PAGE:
Compared with the large topographic variations found on S-type asteroids such as (3) Juno, (6) Hebe, and (7) Iris (Viikinkoski et al. 2015b; Marsset et al. 2017; Hanuš et al. 2019), Interamnia’s surface appears relatively smooth with only a few basins or depressions. From this point of view, Interamnia appears very similar to Hygiea and Ceres (Vernazza et al. 2019). A plausible explanation for the lack of obvious craters at the resolution of these SPHERE images may be, as proposed in the case of Hygiea (Vernazza et al. 2019), that the craters are mostly complex flat-floored rather than simple bowl-shaped. The expected simple-to-complex crater transition diameter for Interamnia, assuming a water-rich composition for its mantle in agreement with our density estimate, should be around 30 km (Hiesinger et al. 2016) (the transition diameter fora rock-dominated composition would be around 70 km). Given the spatial resolution of our observations (D ~ 30–40 km), the paucity of large bowl-shaped craters on Interamnia can be attributed to its water-rich mantle composition.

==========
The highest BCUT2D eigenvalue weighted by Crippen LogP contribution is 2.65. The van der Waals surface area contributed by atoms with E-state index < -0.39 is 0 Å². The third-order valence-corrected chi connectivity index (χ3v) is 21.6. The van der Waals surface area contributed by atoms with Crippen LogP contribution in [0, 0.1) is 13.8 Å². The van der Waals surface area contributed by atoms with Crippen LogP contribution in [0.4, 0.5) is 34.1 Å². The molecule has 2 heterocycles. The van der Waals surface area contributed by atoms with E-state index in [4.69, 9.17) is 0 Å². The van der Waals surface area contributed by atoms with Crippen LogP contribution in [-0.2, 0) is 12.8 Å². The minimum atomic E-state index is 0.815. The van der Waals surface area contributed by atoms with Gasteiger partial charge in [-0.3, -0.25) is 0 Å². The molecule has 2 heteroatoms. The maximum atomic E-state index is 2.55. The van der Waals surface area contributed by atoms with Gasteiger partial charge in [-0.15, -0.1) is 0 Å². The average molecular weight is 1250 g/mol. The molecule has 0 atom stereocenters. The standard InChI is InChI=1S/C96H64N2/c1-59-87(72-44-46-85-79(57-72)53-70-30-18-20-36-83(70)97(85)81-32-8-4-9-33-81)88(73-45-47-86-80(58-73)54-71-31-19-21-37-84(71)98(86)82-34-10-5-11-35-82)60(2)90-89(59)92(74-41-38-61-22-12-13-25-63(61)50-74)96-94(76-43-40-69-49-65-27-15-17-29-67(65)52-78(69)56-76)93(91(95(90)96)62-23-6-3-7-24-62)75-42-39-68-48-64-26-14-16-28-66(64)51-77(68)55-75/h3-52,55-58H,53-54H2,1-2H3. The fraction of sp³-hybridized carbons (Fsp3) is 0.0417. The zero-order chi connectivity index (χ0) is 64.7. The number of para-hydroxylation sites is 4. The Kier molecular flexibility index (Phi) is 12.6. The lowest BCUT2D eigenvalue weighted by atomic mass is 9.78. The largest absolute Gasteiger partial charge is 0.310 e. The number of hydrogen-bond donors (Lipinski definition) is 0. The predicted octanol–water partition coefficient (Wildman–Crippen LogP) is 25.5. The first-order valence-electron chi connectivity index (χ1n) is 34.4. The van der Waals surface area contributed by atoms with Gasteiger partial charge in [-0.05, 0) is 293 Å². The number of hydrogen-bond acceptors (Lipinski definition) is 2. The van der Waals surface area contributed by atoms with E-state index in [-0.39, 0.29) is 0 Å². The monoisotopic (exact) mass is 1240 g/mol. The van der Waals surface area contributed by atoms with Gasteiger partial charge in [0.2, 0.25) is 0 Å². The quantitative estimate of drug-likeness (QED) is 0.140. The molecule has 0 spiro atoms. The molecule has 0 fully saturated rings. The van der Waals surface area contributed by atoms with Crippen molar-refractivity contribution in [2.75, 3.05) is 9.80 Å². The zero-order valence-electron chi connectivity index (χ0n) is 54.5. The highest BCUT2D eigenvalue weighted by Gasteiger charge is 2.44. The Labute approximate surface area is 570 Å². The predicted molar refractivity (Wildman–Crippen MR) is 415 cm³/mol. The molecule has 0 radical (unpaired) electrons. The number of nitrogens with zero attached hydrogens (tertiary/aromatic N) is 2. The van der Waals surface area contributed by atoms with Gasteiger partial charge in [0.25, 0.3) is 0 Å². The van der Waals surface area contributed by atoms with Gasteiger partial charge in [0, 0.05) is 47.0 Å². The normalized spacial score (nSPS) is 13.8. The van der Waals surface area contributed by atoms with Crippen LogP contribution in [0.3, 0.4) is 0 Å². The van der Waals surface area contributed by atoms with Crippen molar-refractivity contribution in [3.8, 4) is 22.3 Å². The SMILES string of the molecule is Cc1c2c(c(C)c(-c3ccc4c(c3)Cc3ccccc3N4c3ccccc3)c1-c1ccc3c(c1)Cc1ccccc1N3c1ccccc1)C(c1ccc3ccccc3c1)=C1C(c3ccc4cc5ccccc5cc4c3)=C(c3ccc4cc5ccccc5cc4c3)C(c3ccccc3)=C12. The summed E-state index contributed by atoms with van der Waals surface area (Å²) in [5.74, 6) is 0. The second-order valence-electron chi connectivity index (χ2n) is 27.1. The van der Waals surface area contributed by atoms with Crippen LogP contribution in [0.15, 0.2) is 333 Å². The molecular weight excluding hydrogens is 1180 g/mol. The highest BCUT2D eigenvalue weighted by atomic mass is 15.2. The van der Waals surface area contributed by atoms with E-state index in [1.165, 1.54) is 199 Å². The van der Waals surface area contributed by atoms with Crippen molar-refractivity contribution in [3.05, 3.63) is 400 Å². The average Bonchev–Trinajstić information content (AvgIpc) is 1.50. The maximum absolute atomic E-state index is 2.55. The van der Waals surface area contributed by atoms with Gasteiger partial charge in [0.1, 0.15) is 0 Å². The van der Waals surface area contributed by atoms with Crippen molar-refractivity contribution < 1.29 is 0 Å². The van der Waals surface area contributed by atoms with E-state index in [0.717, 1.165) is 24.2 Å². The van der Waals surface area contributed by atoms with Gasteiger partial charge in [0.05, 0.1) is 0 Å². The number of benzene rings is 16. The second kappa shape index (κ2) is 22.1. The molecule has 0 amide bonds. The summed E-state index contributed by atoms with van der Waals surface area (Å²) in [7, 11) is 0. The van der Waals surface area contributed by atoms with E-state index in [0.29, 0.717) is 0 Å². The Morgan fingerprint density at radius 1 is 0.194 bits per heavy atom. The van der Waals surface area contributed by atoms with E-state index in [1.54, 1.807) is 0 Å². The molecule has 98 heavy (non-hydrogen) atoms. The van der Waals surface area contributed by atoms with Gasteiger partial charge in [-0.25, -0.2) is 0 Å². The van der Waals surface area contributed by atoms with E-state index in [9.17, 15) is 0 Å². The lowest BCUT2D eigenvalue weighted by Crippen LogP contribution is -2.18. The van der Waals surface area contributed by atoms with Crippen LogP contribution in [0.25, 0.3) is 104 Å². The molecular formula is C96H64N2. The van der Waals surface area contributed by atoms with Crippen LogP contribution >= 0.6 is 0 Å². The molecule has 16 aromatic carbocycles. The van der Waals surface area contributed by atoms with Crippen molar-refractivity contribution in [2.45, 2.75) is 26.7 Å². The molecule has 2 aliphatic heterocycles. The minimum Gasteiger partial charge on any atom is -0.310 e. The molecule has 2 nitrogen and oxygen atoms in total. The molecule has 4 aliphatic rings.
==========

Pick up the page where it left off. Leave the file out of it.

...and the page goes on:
4 Summary

We derived the first reliable spin-state solution of Interamnia. This success was only possible due to a large participation in our photometriccampaign and data mining from survey telescopes (SuperWASP, ASAS-SN, Gaia). The role of observers with small aperture telescopes was essential.

Our 3D-shape model of Interamnia derived by ADAM from the spectacular SPHERE disk-resolved images is nearly ellipsoidal with almost equal equatorial dimensions (ab = 1.04) and is only slightly flattened with bc = 1.13. Interamnia’s shape appears to be in hydrostatic equilibrium at the 2σ level. It follows that the size and mass limit under which minor bodies’ shapes become irregular has to be searched among smaller (D ≤ 300 km) less massive (m ≤ 3 × 1019 kg) bodies.